He briefly alluded to the success of the African Union, an organization which boasts 55 member nations and over one billion people, of which he was the chairperson for the year 2018. He mentioned that successes can be attributed to “citizens themselves being part of the process”, and that “the global trend against regional integration clearly has not taken hold in Africa.”
He then said that most African leaders, including himself, are constantly subjected to external governments and forces telling them what is wrong with their countries. “Africans are constantly subjected to this kind of gaslighting… you begin to doubt your own perception, which is of course the whole point…” He then turned to some of the criticism that has been lobbied against him. “In many cases,” he began, before pausing for a minute. He shifted uncomfortably, then moved to the chairs and continued his speech from a seated position, “the criticism is not based on facts or lived experience. It comes from prejudice.” He ended this part by saying “The idea that Africa is a prize to win or lose… that kind of thinking has no place in today’s world.”
He then quickly mentioned how Rwanda typically scores low on the happiness index despite being the “UN’s most improved country”, saying that the way the questions are phrased invite pessimism and unhappy responses.
He neared the end of his speech by touching on some brief notes of optimism, like the country’s work with The President’s Emergency Plan For Aids Relief (PEPFAR) to measure HIV control (noting in particular that 76% of HIV+ people – including about 80% of HIV+ women – have achieved viral suppression) and efforts to build climate information services for Rwandan farmers. He ended by encouraging students seeking to learn abroad to consider Rwanda for programs and opportunities.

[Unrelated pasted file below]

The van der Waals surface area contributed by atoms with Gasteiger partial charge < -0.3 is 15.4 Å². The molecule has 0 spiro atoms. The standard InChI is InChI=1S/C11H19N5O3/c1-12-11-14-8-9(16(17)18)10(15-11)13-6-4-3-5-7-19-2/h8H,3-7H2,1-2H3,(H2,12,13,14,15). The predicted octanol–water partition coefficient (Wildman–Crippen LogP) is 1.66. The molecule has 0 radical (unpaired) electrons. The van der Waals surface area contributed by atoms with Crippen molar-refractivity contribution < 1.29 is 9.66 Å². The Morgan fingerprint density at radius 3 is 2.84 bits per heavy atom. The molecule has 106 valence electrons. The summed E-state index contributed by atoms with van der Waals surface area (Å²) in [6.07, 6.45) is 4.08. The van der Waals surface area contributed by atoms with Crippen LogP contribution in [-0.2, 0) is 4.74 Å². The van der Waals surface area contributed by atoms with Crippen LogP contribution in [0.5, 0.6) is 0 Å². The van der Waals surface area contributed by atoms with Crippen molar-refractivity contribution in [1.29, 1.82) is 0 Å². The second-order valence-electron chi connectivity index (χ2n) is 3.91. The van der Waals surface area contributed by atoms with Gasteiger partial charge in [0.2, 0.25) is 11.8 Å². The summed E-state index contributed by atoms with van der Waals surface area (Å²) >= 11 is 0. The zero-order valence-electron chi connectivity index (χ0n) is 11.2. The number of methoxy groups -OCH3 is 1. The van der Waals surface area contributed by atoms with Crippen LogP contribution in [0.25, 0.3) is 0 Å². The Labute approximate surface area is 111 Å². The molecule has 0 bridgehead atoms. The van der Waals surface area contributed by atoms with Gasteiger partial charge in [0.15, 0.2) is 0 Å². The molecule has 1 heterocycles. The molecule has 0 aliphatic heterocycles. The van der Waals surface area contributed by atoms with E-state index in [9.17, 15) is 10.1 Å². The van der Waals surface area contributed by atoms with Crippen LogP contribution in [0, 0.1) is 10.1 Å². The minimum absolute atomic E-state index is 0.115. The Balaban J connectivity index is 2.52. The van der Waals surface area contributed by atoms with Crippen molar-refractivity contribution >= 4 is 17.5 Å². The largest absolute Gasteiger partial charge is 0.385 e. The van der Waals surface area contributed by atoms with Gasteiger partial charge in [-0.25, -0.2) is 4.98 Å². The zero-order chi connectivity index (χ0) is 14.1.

The event then transitioned to a brief question and answer session. One student asked about the state of managing and integrating Congolese refugees in Rwanda and how global refugee numbers are at an all-time high. Kagame noted that Rwanda is a small and dense country, indicating that they cannot take huge amounts of people. However, he said that refugees – many of them coming from the Democratic Republic of the Congo, who do come to Rwanda are given a choice: if they want to go back to their home countries at some point, the UN takes care of them, but if they want to become a Rwandan citizen, that’s allowed. Kagame did mention some security concerns but opted to emphasize Rwanda as a leader in receiving refugees from across the world and treating them well, referencing the recent efforts they have been undertaking in receiving refugees from Libya. Referencing the problem of refugees in general, he expressed that “I don’t think we can expect the UN to do much more than the nation-states themselves”, noting that the UN consists of these states and apparently indicating that it can only be the sum of its parts.
Two students asked similar questions, one inquiring about how long Kagame plans to remain as president (he was granted the right to remain as president until 2034 in 2015) and another asked more bluntly about his retirement plans. He answered that originally, he was not chosen to be president, referencing (though not naming) his presidential predecessor Pasteur Bizimungu, who assumed power after the 1994 victory in Kigali and had Kagame as his vice president. (Bizimungu resigned in 2000, handing the reins to Kagame, who many believed had really held most of the power anyway.) He said that originally he didn’t feel ready for the position, but that others had convinced him to take it, and that he has not been president this long by choice. “Maybe I should not be asked this question,” he said.
Images via Bwog Staff